Lab
Reflection Gratings: Wavelength of a Helium-Neon Laser
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The
purpose
of this lab is to experimentally determine the wavelength of a helium-neon laser by using a reflection grating.
Setup your equipment so that the laser beam can reflect off of the surface of an LP record in such as way that its initially strikes the record at as nearly a perpendicular angle as possible and its reflection is displayed on an adjacent screen.
Refer to the following information for the next four questions.
Record which "track" of the record the laser strikes. Then record the length of that track's song in minutes as well as the physical width of the song's "band" in centimeters. Knowing these values will allow you to calculate the distance between the grooves in that section of the record.
time for song = _____ minutes
width of song's band on the record's surface = _____ meters
If the record's angular velocity of record is 33 1/3 rpm (revolutions per minute), calculate the number of revolutions - a.k.a., number of grooves - made during the song's duration.
Calculate the distance between two adjacent grooves.
Refer to the following information for the next two questions.
Next measure how far the record is from a screen. This will be the value for L. Place a piece of paper on the screen and mark three consecutive bright fringes. By measuring how far apart adjacent fringes are on the screen, you can calculate an average "y" or linear displacement. Remember to include your "target paper" in your final lab report -- don't lose it!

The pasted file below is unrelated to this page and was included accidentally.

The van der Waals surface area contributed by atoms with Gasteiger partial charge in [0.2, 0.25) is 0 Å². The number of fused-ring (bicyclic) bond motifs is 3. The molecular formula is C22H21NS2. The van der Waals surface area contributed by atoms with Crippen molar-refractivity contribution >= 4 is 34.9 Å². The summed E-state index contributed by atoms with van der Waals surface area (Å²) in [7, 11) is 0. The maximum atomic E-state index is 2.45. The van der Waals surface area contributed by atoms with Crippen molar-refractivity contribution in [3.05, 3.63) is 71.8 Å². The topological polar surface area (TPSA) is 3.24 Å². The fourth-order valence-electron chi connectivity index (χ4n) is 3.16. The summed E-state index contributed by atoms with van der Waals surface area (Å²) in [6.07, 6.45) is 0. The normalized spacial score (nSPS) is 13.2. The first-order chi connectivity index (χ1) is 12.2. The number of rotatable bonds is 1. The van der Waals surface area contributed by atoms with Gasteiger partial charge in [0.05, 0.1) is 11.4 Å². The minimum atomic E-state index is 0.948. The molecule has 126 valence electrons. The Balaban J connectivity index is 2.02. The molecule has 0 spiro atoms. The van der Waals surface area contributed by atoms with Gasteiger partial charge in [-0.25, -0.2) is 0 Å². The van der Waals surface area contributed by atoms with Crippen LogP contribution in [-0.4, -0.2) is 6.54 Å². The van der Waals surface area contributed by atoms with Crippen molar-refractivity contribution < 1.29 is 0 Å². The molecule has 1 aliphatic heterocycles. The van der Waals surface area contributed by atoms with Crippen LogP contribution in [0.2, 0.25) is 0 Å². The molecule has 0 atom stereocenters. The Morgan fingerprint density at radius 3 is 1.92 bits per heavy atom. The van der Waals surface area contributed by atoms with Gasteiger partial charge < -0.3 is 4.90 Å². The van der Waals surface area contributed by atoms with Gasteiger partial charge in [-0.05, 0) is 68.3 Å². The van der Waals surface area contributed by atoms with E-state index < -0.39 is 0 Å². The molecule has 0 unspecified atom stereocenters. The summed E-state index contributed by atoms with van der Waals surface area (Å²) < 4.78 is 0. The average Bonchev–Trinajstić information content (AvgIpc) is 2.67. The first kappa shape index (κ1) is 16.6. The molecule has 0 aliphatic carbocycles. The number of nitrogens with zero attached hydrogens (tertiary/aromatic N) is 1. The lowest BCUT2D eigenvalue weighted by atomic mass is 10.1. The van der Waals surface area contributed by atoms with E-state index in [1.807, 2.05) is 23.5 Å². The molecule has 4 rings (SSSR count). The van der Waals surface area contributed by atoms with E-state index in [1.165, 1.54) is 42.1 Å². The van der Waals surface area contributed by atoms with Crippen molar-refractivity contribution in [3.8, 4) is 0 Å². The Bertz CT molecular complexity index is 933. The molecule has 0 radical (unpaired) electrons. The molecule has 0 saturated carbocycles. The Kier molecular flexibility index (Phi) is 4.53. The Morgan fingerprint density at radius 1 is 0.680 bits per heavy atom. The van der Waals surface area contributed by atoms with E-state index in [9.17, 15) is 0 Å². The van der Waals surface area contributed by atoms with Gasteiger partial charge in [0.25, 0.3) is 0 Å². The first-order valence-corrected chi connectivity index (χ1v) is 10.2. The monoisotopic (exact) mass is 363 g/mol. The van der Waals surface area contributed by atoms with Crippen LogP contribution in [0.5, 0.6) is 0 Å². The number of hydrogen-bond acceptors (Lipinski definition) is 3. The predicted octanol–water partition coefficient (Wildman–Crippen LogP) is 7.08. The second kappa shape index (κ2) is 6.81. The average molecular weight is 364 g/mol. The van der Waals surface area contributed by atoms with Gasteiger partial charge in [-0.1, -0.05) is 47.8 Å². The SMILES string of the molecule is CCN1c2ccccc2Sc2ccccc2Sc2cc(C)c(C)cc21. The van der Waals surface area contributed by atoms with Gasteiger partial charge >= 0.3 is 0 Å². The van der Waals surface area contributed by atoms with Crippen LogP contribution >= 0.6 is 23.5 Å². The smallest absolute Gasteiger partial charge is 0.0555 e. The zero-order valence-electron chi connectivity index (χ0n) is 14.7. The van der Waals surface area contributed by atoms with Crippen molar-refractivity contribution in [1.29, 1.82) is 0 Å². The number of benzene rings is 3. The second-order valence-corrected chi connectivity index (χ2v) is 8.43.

L = L' = _____ meters
y = _____ meters
Refer to the following information for the next four questions.
Young's equation for interference states:
where
Remember that for bright fringes the EPD = mλ where m ∈ {0,1,2,3 ....}.
Use Young's equation to calculate the wavelength of the laser's light. You may let m = 1 since all fringes are symmetrical and are equally bright and equally spaced.
λ
_{experimental}
= _____ meters
Ask your teacher for the actual wavelength of the laser.
λ
_{actual}
= _____ meters
Calculate a percentage error for your experimental wavelength's value.
If a CD were to be substituted for the LP record, what effect would it have on the linear deviation, y, measured on the screen (provided L remained relatively constant)?
After submitting your results turn in your target paper and your handwritten calculations for each blank in the webform.
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